There’s no biting in wrestling. Sure, someone may gnaw on a finger here and there, but the act of jacking another performer’s style is not something to would raise an eyebrow at. As a matter of fact, it’s expected an indicator of the passage of time: new performers inherit older identities and moves. Famously, Ric Flair—modern hip-hop’s favourite rapper if we’re going off Pusha T records and Killer Mike interviews—inherited the persona of “Nature Boy” Buddy Rogers, one of television’s first wrestling stars. Flair was brazen about what he took wholesale from Rogers: his peacock strut around the ring, the arrogance, the “Nature Boy” moniker, and so forth. Because it was wrestling, this is common knowledge. Some grumble at Flair’s adoption of his less famous counterpart’s style, but most accept or claim ignorance of it. Wrestling is a ludicrous world, but it’s a sport of remarkable fluidity too. You work with it.

Flair’s/Roger’s finishing move, the Figure Four leg lock, wouldn’t leave my mind when listening to Oochie’s recent mixtape, Dewprint 2. I was struck by how many of the DC rapper’s expressions were plucked from other mixtape stars, and how unsubtle these references were. On first exposure to his music, I called his style “dunderheaded ad-lib pageantry”, unable to find any value. He was slurring his way through the collected oeuvres of Juicy J, Future, Lil B, Waka Flocka Flame, Fat Trel and most noticeably Gucci Mane, lifting their identities and vaporizing them into free-floating trails of nothing.

On Dewprint 2, he finds ways to make these liftings work to his benefit. Appropriately, the turning point arrives in the block-headed “Question of the Day” with a wrestling reference: “I got two words for ya – SUCK IT!” That catchphrase paraphrases the entrance for WWE tag team the New Age Outlaws, a pair that helped to epitomize the profane Attitude Era of professional wrestling. That off-hand joke lets you know a lot about Oochie: he’s crude, he’s young enough to find the “suck it” routine funny while old enough to have witnessed it on TV, and he’s able to draw from experiences unrelated to the last five years of Datpiff downloads. Then you hear the line that the ad-lib’s supporting: “how much dick would ya main bitch suck if ya main bitch would suck wood?” Another gag, with lyrical dexterity reduced to a playground tongue-twister, somehow softening and powering up the regressiveness of the gag. A few songs later, he turns a Karate Kid reference into a series of squawks and titles the song “Danielson” [sic].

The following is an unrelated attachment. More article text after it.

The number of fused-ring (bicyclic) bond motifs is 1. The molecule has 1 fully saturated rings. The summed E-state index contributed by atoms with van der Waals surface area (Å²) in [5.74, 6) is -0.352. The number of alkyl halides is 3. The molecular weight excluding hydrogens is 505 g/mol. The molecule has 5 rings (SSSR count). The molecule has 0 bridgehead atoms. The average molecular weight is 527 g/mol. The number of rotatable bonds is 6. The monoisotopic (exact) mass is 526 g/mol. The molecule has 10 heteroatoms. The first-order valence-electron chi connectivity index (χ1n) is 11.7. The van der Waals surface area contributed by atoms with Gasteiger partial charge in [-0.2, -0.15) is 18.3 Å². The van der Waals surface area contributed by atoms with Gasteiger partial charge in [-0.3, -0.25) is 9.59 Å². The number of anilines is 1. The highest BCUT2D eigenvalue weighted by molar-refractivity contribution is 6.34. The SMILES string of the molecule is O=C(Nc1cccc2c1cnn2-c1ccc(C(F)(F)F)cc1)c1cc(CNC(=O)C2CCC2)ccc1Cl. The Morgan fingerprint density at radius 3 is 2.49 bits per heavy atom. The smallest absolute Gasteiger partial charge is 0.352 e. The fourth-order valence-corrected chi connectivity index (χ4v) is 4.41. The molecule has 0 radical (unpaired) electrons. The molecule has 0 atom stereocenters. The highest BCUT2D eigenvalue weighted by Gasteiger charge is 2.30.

The cultural references and their presentation are immature, but they present a world Oochie occupies, where biting dissolves into a series of chameleonic collages. Rather than distracting from the music, the borrowing strengthens his character—an immature mush mouthed slang merchant. When he yells out “SQUAD,” “Skrrrt!” or “It’s Oochie!” in the same way you’d hear “it’s Gucci!”, it sounds cheeky, an artist trying on identities, flexing through all the Figure Four leg locks until he lands on his own calling card. Late in the tape, he comes to “Quarles Money,” a tightly executed rundown of dead friends and the experience of trapping at fifteen years old. Strongly written and rapped, it takes you back with its relative lack of lifted identities, hitting like a sucker punch. When you least expect it, the biter gives you something worth chewing on.